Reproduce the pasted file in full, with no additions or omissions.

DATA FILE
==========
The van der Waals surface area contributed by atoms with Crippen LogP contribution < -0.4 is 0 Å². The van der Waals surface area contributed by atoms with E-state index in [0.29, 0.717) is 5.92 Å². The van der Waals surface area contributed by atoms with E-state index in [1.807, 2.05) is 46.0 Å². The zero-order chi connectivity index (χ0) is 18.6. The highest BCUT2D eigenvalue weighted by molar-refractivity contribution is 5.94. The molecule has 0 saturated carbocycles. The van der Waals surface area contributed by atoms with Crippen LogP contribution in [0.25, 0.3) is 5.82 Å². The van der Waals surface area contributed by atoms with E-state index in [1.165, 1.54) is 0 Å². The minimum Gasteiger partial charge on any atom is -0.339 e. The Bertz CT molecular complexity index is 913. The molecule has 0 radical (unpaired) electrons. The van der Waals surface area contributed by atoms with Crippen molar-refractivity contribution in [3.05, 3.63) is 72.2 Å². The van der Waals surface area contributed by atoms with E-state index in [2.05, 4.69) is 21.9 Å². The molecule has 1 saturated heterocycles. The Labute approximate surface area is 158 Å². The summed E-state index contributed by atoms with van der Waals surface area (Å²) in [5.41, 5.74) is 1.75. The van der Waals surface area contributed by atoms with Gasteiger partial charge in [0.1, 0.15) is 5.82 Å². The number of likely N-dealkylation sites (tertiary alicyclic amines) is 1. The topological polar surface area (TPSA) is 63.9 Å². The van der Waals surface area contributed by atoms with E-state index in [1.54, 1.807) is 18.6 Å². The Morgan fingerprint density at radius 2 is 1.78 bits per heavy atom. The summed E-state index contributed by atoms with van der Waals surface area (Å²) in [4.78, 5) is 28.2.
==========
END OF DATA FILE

The van der Waals surface area contributed by atoms with Crippen LogP contribution < -0.4 is 0 Å². The van der Waals surface area contributed by atoms with E-state index in [0.29, 0.717) is 5.92 Å². The van der Waals surface area contributed by atoms with E-state index in [1.807, 2.05) is 46.0 Å². The zero-order chi connectivity index (χ0) is 18.6. The highest BCUT2D eigenvalue weighted by molar-refractivity contribution is 5.94. The molecule has 0 saturated carbocycles. The van der Waals surface area contributed by atoms with Crippen LogP contribution in [0.25, 0.3) is 5.82 Å². The van der Waals surface area contributed by atoms with E-state index in [1.165, 1.54) is 0 Å². The minimum Gasteiger partial charge on any atom is -0.339 e. The Bertz CT molecular complexity index is 913. The molecule has 0 radical (unpaired) electrons. The van der Waals surface area contributed by atoms with Crippen molar-refractivity contribution in [3.05, 3.63) is 72.2 Å². The van der Waals surface area contributed by atoms with E-state index in [2.05, 4.69) is 21.9 Å². The molecule has 1 saturated heterocycles. The Labute approximate surface area is 158 Å². The summed E-state index contributed by atoms with van der Waals surface area (Å²) in [5.41, 5.74) is 1.75. The van der Waals surface area contributed by atoms with Gasteiger partial charge in [0.1, 0.15) is 5.82 Å². The number of likely N-dealkylation sites (tertiary alicyclic amines) is 1. The topological polar surface area (TPSA) is 63.9 Å². The van der Waals surface area contributed by atoms with E-state index in [1.54, 1.807) is 18.6 Å². The Morgan fingerprint density at radius 2 is 1.78 bits per heavy atom. The summed E-state index contributed by atoms with van der Waals surface area (Å²) in [4.78, 5) is 28.2.